The two inks I am going to review here are from cartridges not bottled ink. I bought the cartridges when I bought my first Mont Blanc pen – thinking I wouldn’t need that much ink as I couldn’t use it all so cartridges were better than bottles. Ha ha ha to me, in the 5 years since I bought the pen my ink collection has exploded. It led to me completely forgetting I had these cartridges until I had a big ink ‘sort-out’ late last year.
Just a note at the start because I used cartridges there are none of my usual water proofing tests
I started with burgundy red as I wanted to try a Yookers pen I had been given. The pen is a refillable felt tip that can use cartridges or a standard converter.
Burgundy red comes in the standard Mont Blanc 60ml bottle for $NZ36 ($US20.50) or in a pack of 10 cartridges for $NZ15.
I realised my ink must be old when I saw the cartridge packing on the Mont Blanc website.
According to Mont Blanc Burgundy red is -
for expression - Burgundy Red blends rounded wine tones with flaming fire for intense, passionate language.
Chromatography revealed shades of a pinky red and a deep brownish purple.
On my col-o-ring it has tones of Mont Blancs Antoine de Saint-Exupéry, Encre du Desert but is actually redder when put up against that ink. It is certainly a brownish red. There is not much difference on Tomoe river paper.
The writing experience was quite different as it writes more as a dusky pink colour. I started with Tomoe river, moved to cheap paper and finished with Rhodia
I am not sure the dry times are reliable because I am using a felt tip. I should have repeated them when I put the cartridge in a fountain pen as I did when I was trying the cheap note paper.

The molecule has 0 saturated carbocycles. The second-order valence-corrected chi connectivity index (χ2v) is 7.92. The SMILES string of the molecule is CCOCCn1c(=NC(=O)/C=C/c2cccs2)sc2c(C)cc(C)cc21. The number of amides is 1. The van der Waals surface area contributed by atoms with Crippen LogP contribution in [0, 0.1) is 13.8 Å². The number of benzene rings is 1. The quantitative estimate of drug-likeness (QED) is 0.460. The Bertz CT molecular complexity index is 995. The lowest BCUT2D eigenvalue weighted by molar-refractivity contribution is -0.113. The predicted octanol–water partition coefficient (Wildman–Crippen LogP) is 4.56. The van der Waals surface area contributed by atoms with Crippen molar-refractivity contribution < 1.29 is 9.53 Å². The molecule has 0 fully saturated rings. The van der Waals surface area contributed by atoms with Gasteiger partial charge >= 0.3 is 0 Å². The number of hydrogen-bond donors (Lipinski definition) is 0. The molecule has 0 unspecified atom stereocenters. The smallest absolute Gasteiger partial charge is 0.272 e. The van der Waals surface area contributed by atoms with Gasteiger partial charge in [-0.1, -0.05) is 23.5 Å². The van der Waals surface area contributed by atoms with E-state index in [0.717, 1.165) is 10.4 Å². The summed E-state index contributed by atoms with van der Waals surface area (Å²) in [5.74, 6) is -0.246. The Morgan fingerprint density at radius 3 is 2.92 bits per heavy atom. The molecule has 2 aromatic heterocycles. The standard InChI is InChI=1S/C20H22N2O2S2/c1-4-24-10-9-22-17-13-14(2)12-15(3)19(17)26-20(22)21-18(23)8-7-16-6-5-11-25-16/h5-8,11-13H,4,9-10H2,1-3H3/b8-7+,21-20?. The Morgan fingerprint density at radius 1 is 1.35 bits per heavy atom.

The thing that became obvious with the cheap paper is the flood of ink you get when you start writing if you haven’t used the pen for awhile, it can happen with a fountain pen too but using the Yookers it is very obvious.
In the end I am not sure why I bought this ink when I did because I don’t really like the colour. I guess I can keep using the cartridges in the Yookers until I have used them all up. Though this ink is still available on the Mont Blanc web site I won’t be replacing it when I've used it. Despite my dislike of the colour it is as most Mont Blanc inks well behaved and worked well.
I do know why I bought the corn poppy red – because it pops and I suspect I thought it would be a fun colour. I suspect however that this is a discontinued ink because on the Mont Blanc web site they only have cartridges available, no bottled ink and unlike the Burgundy red they are still being advertised in the old packaging – it gives the impression it is old stock they are clearing.
According to Mont Blanc corn poppy red is –
For love and hope: creative ideas grow playfully as Corn Poppy Red bursts from your pen.
Chromatography was really just a single shade of an orange red colour – nothing really exciting about it.
On my col-o-ring it is a bright orange red and looks a lot more orange than red on Tomoe river paper.
I started with cheap paper then Rhodia and finally Tomoe river – this is a very wet ink.
I was quite disappointed to see after about 2 minutes I was sorting out the paper to take a photo and look how the writing at the bottom of the sheet smeared even after all that time.
I do like the colour of this ink but if its no longer available I won’t be too upset. It is too wet for my liking and there are other inks I have that are credible dupes for this. The nemosine ink is a favourite.